When a school (or system) is given grant money to institute a program to improve scores for minority students, the system (and the GFA) must have a means of determing who the minority students are. How do they do this? Race. Using SEDCAR standard definitions. Now, I’ll concede that some of the value labels and even one of the operational definitions are more of a description of “ethnicity”, but the point is simply that school systems, local, state and the federal government, parents, testing organizations, Grand Funding Authorities and other education-related groups need this information that they call “race”. Should it be so? probably not. Will it go away? probably not.
At the latest meeting of educational researchers, where SEDCAR standards are part of the agenda, discussions were held regarding altering the values for the race variable. At one point over 12 different “races” were suggested. A big sticking point was that there are many “black” children who do not consider themselves “African American” since their most direct lineage is from the Caribbean. Similar type arguments came regarding Central American/South American/Spanish “Hispanics”. Where did this end up? Right where it started. With the 5 race values I listed above.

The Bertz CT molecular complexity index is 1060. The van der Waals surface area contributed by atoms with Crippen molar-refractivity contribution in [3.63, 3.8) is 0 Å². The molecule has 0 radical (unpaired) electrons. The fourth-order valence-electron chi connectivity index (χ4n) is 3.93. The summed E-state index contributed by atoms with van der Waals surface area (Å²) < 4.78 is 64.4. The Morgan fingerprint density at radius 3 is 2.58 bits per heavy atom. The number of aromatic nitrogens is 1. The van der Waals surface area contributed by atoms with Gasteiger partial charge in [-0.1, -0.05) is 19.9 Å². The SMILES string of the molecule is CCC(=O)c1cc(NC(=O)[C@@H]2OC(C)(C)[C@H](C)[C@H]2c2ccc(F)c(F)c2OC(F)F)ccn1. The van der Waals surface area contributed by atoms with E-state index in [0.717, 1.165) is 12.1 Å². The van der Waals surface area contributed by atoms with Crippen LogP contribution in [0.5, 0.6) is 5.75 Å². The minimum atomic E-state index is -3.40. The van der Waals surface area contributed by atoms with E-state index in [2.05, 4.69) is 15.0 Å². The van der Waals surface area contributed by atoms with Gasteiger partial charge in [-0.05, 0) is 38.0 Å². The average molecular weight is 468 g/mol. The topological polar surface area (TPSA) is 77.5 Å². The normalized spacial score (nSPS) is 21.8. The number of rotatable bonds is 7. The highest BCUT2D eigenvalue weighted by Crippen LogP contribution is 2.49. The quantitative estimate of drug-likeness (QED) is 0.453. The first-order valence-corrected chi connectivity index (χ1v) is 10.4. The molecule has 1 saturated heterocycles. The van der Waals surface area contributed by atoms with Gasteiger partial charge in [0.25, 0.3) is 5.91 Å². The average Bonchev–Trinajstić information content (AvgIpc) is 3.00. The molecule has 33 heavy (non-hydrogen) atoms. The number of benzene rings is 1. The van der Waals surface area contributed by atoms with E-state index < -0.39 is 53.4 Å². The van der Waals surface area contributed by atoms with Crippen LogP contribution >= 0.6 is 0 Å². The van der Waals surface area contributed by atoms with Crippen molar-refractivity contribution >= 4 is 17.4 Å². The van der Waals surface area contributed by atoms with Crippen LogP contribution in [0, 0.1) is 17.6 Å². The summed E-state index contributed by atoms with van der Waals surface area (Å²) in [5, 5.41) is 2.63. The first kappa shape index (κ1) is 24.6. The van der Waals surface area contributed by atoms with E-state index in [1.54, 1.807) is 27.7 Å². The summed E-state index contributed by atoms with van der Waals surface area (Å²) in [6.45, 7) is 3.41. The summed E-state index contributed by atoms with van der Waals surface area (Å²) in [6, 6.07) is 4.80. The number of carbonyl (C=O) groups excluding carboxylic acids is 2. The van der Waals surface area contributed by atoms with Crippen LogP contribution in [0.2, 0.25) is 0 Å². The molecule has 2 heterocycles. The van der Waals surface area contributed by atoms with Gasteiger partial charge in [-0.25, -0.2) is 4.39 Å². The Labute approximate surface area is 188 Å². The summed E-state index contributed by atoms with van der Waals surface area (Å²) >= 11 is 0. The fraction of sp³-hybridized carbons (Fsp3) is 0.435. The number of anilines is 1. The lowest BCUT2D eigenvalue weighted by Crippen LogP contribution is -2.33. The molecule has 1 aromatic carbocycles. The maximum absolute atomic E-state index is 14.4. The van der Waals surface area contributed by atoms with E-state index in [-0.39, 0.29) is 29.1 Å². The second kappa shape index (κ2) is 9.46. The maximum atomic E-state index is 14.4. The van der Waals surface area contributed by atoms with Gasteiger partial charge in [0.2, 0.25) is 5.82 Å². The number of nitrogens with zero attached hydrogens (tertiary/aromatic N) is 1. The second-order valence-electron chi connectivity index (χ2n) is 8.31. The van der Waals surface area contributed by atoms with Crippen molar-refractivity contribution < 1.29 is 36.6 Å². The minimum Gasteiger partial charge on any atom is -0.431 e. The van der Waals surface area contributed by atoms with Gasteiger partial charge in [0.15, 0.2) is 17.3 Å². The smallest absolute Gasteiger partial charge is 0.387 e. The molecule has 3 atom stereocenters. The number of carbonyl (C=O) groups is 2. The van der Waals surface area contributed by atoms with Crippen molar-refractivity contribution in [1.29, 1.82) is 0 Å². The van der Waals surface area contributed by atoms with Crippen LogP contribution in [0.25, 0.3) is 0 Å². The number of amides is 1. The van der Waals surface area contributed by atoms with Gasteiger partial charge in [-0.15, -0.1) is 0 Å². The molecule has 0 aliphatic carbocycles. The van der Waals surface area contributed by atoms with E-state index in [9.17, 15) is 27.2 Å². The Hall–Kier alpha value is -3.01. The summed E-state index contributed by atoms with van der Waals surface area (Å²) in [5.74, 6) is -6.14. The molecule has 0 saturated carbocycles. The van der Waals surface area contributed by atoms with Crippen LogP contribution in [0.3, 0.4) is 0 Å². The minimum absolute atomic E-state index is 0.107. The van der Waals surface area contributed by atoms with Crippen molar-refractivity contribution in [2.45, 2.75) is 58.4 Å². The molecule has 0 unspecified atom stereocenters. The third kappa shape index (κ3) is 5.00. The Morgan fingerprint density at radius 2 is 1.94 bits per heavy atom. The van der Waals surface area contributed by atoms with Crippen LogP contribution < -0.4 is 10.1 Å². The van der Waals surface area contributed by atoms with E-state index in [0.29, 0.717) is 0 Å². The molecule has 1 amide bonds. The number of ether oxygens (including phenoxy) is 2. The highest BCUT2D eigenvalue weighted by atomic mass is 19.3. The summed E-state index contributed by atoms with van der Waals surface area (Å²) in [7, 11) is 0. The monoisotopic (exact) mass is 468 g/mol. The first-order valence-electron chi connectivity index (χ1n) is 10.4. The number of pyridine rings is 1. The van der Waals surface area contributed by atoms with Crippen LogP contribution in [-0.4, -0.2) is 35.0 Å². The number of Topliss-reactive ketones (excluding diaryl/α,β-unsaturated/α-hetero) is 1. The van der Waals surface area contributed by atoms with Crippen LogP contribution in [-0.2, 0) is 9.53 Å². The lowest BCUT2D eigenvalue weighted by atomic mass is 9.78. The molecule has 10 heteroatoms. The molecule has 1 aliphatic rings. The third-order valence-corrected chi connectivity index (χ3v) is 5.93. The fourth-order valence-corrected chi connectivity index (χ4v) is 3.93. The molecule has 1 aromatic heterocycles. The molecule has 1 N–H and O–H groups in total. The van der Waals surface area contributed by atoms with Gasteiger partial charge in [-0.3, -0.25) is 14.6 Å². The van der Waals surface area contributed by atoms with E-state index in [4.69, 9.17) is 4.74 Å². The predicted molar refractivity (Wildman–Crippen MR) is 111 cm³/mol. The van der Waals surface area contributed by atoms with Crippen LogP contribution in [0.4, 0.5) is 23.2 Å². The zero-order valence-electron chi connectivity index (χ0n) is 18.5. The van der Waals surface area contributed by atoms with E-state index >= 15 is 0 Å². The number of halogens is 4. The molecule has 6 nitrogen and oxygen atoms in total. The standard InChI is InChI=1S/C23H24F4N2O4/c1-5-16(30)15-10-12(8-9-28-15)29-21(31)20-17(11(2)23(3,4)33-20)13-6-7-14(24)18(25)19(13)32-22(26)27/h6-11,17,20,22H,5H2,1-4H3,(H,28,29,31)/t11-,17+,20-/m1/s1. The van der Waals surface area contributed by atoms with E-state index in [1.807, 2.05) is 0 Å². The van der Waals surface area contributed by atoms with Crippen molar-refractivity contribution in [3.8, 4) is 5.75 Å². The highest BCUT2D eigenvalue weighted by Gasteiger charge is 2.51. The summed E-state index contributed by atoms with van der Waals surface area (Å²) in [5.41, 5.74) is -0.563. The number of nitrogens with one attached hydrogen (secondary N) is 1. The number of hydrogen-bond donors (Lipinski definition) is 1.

When governments at all levels and community leaders stop asking how African American students did compared to white students, or how Hispanc students did compared to white students, and as soon as Grant Funding Authorities stop awarding grants dealing with race, I will gladly stop collecting these data.
I’m not holding my breath.
For your reading enjoyment here is a page of information from the SEDCAR manual, provided to you at no cost.